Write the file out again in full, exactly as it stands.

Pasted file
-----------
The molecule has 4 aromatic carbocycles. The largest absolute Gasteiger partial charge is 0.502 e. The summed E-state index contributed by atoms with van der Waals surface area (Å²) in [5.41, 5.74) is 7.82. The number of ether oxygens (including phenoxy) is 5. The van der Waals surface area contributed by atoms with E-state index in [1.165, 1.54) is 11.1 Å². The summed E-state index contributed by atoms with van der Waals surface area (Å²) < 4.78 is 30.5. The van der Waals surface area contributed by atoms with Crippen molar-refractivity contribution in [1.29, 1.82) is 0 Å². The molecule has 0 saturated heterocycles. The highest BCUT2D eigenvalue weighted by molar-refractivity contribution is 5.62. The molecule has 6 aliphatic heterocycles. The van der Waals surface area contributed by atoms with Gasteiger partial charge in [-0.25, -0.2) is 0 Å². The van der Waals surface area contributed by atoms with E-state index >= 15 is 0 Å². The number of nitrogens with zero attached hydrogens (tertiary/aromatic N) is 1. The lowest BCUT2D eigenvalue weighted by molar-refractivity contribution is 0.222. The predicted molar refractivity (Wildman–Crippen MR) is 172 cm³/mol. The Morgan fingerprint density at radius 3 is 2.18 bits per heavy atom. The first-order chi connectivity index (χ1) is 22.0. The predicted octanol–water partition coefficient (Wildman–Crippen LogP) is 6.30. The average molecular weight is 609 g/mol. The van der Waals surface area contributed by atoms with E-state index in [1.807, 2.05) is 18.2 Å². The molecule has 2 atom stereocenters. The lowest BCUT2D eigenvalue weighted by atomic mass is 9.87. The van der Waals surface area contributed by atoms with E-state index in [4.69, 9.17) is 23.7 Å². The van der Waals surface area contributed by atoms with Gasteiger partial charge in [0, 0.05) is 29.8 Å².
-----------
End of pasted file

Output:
The molecule has 4 aromatic carbocycles. The largest absolute Gasteiger partial charge is 0.502 e. The summed E-state index contributed by atoms with van der Waals surface area (Å²) in [5.41, 5.74) is 7.82. The number of ether oxygens (including phenoxy) is 5. The van der Waals surface area contributed by atoms with E-state index in [1.165, 1.54) is 11.1 Å². The summed E-state index contributed by atoms with van der Waals surface area (Å²) < 4.78 is 30.5. The van der Waals surface area contributed by atoms with Crippen molar-refractivity contribution in [1.29, 1.82) is 0 Å². The molecule has 0 saturated heterocycles. The highest BCUT2D eigenvalue weighted by molar-refractivity contribution is 5.62. The molecule has 6 aliphatic heterocycles. The van der Waals surface area contributed by atoms with Gasteiger partial charge in [-0.25, -0.2) is 0 Å². The van der Waals surface area contributed by atoms with E-state index >= 15 is 0 Å². The number of nitrogens with zero attached hydrogens (tertiary/aromatic N) is 1. The lowest BCUT2D eigenvalue weighted by molar-refractivity contribution is 0.222. The predicted molar refractivity (Wildman–Crippen MR) is 172 cm³/mol. The Morgan fingerprint density at radius 3 is 2.18 bits per heavy atom. The first-order chi connectivity index (χ1) is 22.0. The predicted octanol–water partition coefficient (Wildman–Crippen LogP) is 6.30. The average molecular weight is 609 g/mol. The van der Waals surface area contributed by atoms with E-state index in [1.807, 2.05) is 18.2 Å². The molecule has 2 atom stereocenters. The lowest BCUT2D eigenvalue weighted by atomic mass is 9.87. The van der Waals surface area contributed by atoms with E-state index in [4.69, 9.17) is 23.7 Å². The van der Waals surface area contributed by atoms with Gasteiger partial charge in [0, 0.05) is 29.8 Å².